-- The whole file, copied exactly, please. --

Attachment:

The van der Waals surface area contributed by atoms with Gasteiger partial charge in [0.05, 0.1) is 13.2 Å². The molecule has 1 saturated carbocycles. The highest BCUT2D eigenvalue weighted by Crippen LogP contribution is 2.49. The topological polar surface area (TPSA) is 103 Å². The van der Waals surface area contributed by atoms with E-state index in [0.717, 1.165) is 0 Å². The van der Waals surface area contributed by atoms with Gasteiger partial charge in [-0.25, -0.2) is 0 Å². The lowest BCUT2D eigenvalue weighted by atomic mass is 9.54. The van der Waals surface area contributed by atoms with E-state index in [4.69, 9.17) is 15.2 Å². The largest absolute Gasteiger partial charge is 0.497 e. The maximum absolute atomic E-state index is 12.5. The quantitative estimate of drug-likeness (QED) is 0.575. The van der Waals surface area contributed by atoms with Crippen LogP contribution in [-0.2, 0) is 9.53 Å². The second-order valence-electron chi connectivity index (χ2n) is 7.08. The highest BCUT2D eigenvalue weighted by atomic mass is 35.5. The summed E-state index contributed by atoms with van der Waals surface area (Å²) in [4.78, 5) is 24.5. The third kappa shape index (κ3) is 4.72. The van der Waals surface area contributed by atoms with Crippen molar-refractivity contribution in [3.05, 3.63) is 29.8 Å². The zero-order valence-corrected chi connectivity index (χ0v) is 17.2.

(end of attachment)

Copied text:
The van der Waals surface area contributed by atoms with Gasteiger partial charge in [0.05, 0.1) is 13.2 Å². The molecule has 1 saturated carbocycles. The highest BCUT2D eigenvalue weighted by Crippen LogP contribution is 2.49. The topological polar surface area (TPSA) is 103 Å². The van der Waals surface area contributed by atoms with E-state index in [0.717, 1.165) is 0 Å². The van der Waals surface area contributed by atoms with Gasteiger partial charge in [-0.25, -0.2) is 0 Å². The lowest BCUT2D eigenvalue weighted by atomic mass is 9.54. The van der Waals surface area contributed by atoms with E-state index in [4.69, 9.17) is 15.2 Å². The largest absolute Gasteiger partial charge is 0.497 e. The maximum absolute atomic E-state index is 12.5. The quantitative estimate of drug-likeness (QED) is 0.575. The van der Waals surface area contributed by atoms with Crippen LogP contribution in [-0.2, 0) is 9.53 Å². The second-order valence-electron chi connectivity index (χ2n) is 7.08. The highest BCUT2D eigenvalue weighted by atomic mass is 35.5. The summed E-state index contributed by atoms with van der Waals surface area (Å²) in [4.78, 5) is 24.5. The third kappa shape index (κ3) is 4.72. The van der Waals surface area contributed by atoms with Crippen molar-refractivity contribution in [3.05, 3.63) is 29.8 Å². The zero-order valence-corrected chi connectivity index (χ0v) is 17.2.